Tony's Reviews > The Forger's Spell: A True Story of Vermeer, Nazis, and the Greatest Art Hoax of the Twentieth Century

The Forger's Spell by Edward Dolnick
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's review
Mar 15, 2009

really liked it
bookshelves: art
Read in March, 2009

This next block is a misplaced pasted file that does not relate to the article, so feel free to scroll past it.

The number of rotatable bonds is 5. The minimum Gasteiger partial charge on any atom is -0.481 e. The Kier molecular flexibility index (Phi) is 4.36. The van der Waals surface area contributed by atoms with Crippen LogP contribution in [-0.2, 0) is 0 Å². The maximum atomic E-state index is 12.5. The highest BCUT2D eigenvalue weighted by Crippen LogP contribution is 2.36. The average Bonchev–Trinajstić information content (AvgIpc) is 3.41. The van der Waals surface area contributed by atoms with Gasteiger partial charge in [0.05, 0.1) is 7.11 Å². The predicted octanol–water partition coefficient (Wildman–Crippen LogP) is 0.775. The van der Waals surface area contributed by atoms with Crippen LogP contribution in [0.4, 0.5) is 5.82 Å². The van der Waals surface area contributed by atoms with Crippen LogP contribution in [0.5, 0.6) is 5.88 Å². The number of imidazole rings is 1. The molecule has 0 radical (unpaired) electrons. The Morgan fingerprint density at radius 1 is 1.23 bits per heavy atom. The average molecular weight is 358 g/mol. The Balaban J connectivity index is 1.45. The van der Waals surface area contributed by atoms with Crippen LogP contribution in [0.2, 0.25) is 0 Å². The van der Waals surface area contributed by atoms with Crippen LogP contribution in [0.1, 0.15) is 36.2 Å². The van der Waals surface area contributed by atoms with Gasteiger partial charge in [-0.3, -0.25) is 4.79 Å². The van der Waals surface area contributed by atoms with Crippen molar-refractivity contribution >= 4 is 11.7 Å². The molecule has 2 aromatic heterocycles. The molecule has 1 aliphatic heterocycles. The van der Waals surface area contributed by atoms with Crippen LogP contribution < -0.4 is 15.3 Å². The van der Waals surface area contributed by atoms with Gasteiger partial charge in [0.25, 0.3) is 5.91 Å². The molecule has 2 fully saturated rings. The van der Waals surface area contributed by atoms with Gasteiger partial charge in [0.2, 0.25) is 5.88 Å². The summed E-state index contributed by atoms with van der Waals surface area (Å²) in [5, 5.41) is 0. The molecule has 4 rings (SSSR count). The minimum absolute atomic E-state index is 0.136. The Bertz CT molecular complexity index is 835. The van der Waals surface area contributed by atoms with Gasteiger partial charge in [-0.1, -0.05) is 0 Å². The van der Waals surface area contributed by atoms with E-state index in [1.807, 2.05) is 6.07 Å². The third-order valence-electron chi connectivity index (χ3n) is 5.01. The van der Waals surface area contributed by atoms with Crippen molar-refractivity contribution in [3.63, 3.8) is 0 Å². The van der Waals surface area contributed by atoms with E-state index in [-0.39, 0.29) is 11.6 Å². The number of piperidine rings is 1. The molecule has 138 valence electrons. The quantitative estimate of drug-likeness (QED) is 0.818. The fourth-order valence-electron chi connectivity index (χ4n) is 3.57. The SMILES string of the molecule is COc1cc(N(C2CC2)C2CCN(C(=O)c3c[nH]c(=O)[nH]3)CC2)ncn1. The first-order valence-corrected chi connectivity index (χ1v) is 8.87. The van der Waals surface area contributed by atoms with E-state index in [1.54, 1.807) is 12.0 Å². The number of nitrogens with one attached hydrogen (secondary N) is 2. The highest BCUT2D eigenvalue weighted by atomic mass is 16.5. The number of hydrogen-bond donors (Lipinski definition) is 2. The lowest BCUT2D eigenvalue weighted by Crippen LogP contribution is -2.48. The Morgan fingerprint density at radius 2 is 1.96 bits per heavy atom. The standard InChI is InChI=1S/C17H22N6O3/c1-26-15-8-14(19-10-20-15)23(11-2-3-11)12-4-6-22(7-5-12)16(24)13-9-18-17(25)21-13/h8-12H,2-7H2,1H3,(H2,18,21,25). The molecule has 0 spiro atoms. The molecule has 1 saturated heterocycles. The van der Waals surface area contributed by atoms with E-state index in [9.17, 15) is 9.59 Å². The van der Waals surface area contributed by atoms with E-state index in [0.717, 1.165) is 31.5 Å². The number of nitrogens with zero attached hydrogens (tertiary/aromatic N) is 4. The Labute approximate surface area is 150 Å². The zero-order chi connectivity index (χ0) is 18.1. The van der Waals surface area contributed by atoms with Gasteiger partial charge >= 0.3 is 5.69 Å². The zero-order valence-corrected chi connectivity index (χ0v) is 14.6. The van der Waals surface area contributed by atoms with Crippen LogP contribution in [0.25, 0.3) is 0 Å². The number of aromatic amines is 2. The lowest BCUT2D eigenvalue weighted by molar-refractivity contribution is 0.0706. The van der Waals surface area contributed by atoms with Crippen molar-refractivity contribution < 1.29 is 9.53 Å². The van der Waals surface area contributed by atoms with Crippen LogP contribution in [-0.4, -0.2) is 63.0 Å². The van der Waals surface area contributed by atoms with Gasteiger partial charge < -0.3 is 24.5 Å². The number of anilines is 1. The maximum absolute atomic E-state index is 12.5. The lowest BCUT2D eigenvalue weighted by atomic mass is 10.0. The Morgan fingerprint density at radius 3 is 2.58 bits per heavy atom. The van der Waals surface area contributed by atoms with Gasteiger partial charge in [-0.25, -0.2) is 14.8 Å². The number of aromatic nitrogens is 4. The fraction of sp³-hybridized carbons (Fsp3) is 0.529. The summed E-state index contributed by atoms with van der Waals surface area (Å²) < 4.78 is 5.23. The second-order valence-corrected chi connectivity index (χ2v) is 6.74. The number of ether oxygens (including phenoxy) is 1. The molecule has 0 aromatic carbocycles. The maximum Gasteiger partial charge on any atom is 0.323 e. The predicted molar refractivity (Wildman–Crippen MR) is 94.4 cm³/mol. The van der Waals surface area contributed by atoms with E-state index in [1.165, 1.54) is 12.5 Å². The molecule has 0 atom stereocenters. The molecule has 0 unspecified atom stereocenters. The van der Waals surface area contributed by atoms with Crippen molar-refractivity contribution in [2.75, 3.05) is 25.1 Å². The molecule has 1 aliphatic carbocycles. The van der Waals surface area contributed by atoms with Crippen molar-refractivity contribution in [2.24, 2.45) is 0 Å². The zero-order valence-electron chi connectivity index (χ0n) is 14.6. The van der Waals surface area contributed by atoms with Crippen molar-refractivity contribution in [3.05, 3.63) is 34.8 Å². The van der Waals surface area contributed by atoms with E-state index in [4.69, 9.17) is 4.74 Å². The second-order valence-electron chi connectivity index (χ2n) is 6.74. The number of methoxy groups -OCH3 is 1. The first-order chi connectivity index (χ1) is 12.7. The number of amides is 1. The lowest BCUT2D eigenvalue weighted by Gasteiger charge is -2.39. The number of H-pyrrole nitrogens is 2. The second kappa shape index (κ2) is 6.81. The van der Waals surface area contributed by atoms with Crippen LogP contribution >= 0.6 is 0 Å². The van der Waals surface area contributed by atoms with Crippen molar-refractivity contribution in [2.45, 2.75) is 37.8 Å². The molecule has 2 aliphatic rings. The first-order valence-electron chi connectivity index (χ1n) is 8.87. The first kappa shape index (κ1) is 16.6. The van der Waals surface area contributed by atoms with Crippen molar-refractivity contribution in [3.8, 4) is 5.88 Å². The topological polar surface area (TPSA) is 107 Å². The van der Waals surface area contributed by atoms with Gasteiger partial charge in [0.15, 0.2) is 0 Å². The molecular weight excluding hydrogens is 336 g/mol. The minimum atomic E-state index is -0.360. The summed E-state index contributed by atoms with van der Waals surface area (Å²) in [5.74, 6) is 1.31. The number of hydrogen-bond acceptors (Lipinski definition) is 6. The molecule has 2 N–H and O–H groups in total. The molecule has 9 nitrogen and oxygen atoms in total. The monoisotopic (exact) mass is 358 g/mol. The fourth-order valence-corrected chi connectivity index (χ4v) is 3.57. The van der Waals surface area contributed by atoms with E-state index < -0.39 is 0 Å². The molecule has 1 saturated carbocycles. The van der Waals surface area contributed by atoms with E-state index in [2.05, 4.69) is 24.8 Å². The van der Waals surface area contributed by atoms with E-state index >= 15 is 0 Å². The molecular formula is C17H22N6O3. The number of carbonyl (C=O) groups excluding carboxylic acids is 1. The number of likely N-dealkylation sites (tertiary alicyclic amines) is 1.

Dolnick, Edward. THE FORGER’S SPELL. (2008). ****. This is the fascinating story of one of the greatest art forgers of the 20th Century, Han van Meegeren. He was a passable artist in his own right, but was pretty much ignored by the rest of the art community. According to him, he began to paint fakes to get back at the snobby critics and collectors, and, as a secondary benefit, to make some money. He settled on two famous painters from the 17th Century to work on: Vermeer and De Hooch. His first forgery was titled Christ at Emmaus, and was painted in the style of Vermeer. Through the use of several middlemen, van Meegeren was able to sell this painting for a fantastic amount of money. With this money, he adopted a lifestyle that was lavish – to say the least – in an era where the Dutch were under attack by the Nazis and there was no money to be had. Several famous art critics adopted this painting as their crusade objective and touted it to the rest of the world. It became more famous than any of the other Vermeer paintings that were known at the time. (It turns out that there are only 35 or 36 Vermeers known and catalogued.) Since he got away with the first one, van Meegeren continued in his career of forgery with several other paintings as if by Vermeer. He was extremely clever in his use of basic materials, and even discovered ways of producing the hardness and cracking of the oils as if they were indeed three-hundred years old. The story is a true tale of detection. What makes the story additionally interesting is the information the author provides on the Nazi art collectors, especially Hitler and Mermann Goering. Nazi leadership took every advantage of subdued countries to siphon off priceless works of art to their own private galleries. It turns out that one of van Meegeren’s painting, Christ With the Woman Taken in Adultery, supposedly as by Vermeer, was part of Goering’s collection, and one of his proudest possessions. Goering bragged that he had this Vermeer and showed it to all of his guests. He even bragged about how much money he had paid for it – although none of the money was his. In all, this is a fascinating story about fakery in the world of art, and the psychology of artists and critics. Recommended.

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